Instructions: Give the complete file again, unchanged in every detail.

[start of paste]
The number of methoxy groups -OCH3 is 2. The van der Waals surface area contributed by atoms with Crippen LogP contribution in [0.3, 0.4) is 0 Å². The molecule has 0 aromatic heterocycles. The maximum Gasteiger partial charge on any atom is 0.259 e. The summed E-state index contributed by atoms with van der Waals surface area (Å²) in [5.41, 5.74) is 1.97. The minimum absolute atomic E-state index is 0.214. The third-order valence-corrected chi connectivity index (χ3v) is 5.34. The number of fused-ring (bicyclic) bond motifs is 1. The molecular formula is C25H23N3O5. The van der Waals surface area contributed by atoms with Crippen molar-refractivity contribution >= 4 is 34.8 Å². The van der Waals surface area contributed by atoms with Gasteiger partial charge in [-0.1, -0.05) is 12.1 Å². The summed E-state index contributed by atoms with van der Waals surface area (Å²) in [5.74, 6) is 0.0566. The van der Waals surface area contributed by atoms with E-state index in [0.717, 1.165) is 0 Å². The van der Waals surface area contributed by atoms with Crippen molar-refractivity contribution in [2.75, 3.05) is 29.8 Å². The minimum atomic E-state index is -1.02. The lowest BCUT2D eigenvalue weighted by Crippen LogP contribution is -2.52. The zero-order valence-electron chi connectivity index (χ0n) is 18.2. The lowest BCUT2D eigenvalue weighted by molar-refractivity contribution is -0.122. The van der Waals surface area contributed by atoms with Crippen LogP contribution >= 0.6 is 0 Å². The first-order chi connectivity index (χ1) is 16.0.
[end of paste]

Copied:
The number of methoxy groups -OCH3 is 2. The van der Waals surface area contributed by atoms with Crippen LogP contribution in [0.3, 0.4) is 0 Å². The molecule has 0 aromatic heterocycles. The maximum Gasteiger partial charge on any atom is 0.259 e. The summed E-state index contributed by atoms with van der Waals surface area (Å²) in [5.41, 5.74) is 1.97. The minimum absolute atomic E-state index is 0.214. The third-order valence-corrected chi connectivity index (χ3v) is 5.34. The number of fused-ring (bicyclic) bond motifs is 1. The molecular formula is C25H23N3O5. The van der Waals surface area contributed by atoms with Crippen molar-refractivity contribution >= 4 is 34.8 Å². The van der Waals surface area contributed by atoms with Gasteiger partial charge in [-0.1, -0.05) is 12.1 Å². The summed E-state index contributed by atoms with van der Waals surface area (Å²) in [5.74, 6) is 0.0566. The van der Waals surface area contributed by atoms with E-state index in [0.717, 1.165) is 0 Å². The van der Waals surface area contributed by atoms with Crippen molar-refractivity contribution in [2.75, 3.05) is 29.8 Å². The minimum atomic E-state index is -1.02. The lowest BCUT2D eigenvalue weighted by Crippen LogP contribution is -2.52. The zero-order valence-electron chi connectivity index (χ0n) is 18.2. The lowest BCUT2D eigenvalue weighted by molar-refractivity contribution is -0.122. The van der Waals surface area contributed by atoms with Crippen LogP contribution >= 0.6 is 0 Å². The first-order chi connectivity index (χ1) is 16.0.